Hispanic Drinking Habits: New Study On Alcoholism Highlights Why Racial Category Is Too Diverse To Group

Hispanic Drinking Habits: New Study On Alcoholism Highlights Why Racial Category Is Too Diverse To Group Shutterstock/VGstockstudio

Abusing alcohol is one of the most common disorders in the United States and an expensive epidemic, costing the country $6 billion in treatment and prevention a year.

A recent Michigan State University study took a peak into alcohol abuse in the Hispanic community and made some interesting findings: the risk of alcoholism varies drastically between the various racial subgroups with the "Hispanic" population. The study -- led by Carlos F. Ríos-Bedoya, an assistant professor in the College of Human Medicine -- used pre-existing national data to monitor the rate of alcohol use disorders over a period of time among Hispanics and various subgroups, including: Mexican-Americans, Puerto Ricans and Cuban Americans.

"The problem is major lifestyle and migration differences among these subgroups aren't taken into account in most of the survey data that's been collected," Ríos-Bedoya said, who specializes in epidemiology of drug use. "The result is an inaccurate picture of this population."

According to the study, published in the journal Alcohol and Alcoholism, Hispanics have a higher risk of alcoholism even though certain subgroups within the Hispanic community do not fit the stereotypes. Ríos-Bedoya points out that Cuban-Americans have an incidence rate of alcohol use disorders that is less than one percent and they are half as likely than non-Hispanic whites to develop a drinking problem.

"Cuban-Americans typically come into America as political refugees with no threat of immigration laws and have been able to thrive and become part of mainstream society," said Ríos-Bedoya. "They don't face as much adversity as, say, Mexican-Americans, who often cross the border illegally and find themselves with little to no options to become part of the mainstream."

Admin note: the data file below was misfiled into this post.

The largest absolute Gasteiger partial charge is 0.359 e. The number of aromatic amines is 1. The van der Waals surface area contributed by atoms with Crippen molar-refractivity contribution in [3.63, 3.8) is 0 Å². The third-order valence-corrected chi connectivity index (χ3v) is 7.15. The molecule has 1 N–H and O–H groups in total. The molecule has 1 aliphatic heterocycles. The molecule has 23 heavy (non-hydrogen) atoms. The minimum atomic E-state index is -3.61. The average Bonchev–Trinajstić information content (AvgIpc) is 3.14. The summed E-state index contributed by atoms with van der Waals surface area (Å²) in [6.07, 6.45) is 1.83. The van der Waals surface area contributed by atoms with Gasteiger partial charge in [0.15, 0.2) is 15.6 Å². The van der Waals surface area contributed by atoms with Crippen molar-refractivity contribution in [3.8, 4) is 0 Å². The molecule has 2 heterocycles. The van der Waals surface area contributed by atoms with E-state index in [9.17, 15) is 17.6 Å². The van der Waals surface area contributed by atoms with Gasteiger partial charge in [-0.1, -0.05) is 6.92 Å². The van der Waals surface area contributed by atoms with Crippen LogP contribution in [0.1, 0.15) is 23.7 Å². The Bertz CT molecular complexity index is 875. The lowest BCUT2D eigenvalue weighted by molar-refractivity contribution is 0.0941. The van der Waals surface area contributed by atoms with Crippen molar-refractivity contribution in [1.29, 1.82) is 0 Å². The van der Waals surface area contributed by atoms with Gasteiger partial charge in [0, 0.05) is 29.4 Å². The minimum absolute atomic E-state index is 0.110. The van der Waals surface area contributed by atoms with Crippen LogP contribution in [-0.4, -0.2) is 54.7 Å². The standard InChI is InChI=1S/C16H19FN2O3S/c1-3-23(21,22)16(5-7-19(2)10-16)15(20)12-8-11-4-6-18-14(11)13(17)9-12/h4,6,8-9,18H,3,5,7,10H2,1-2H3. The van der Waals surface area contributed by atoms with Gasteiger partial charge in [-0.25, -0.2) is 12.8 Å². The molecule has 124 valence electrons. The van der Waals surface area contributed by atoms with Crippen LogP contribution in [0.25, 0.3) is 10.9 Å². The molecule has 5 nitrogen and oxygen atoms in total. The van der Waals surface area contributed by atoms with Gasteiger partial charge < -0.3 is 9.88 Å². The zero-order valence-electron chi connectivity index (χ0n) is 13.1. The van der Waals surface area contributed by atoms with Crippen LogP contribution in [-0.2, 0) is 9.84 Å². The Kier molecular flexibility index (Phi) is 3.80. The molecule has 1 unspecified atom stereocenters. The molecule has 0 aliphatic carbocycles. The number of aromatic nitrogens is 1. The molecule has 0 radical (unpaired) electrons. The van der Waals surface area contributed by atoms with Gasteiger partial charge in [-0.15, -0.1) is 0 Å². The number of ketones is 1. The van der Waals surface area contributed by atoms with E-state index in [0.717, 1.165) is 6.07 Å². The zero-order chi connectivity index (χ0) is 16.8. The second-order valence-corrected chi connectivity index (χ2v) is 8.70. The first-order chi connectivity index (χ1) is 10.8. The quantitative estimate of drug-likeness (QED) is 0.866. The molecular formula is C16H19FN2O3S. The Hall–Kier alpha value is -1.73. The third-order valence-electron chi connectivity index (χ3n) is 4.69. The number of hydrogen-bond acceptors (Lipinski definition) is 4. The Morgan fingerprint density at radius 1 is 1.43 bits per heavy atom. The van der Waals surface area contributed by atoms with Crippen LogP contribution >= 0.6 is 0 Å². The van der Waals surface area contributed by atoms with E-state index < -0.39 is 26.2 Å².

In his study, Ríos-Bedoya did find that Mexican-Americans were twice as likely to abuse alcohol than their Caucasian counterparts and Puerto Ricans displayed the most abuse of alcohol, with triple the threat.

"Even though Puerto Ricans are born U.S. citizens and have easy access back and forth between countries, they have a much higher risk factor in part because drinking starts at an earlier age and is a larger part of their culture growing up," Ríos-Bedoya said.

With Hispanics being the fastest growing community in the United States, Ríos-Bedoya points out that it is crucial to implement preventative measures and develop programs that will be effective within the community. Taking into consideration how diverse the Hispanic community is, the program development needs to differ based on the target community.

"The onset of this problem starts in young adolescence so it's important that we start early," he said. "Although treatment is important, developing preventive measures that fit each group's culture is what could be the most effective all around."

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Susmita Baral

Susmita Baral joined Latin Times in April 2013. Her work has been published in VICE, Weight Watchers Magazine, Unique Homes Magazine, US Airways Magazine, Vista Magazine, Daily Glow and Kaplan. She holds a B.A. Psychology from Rutgers University. A self-proclaimed foodie, Susmita is a freelance list maker, part-time Shaq devotee, and a full-time eyeliner junkie who believes mac and cheese is a birthright.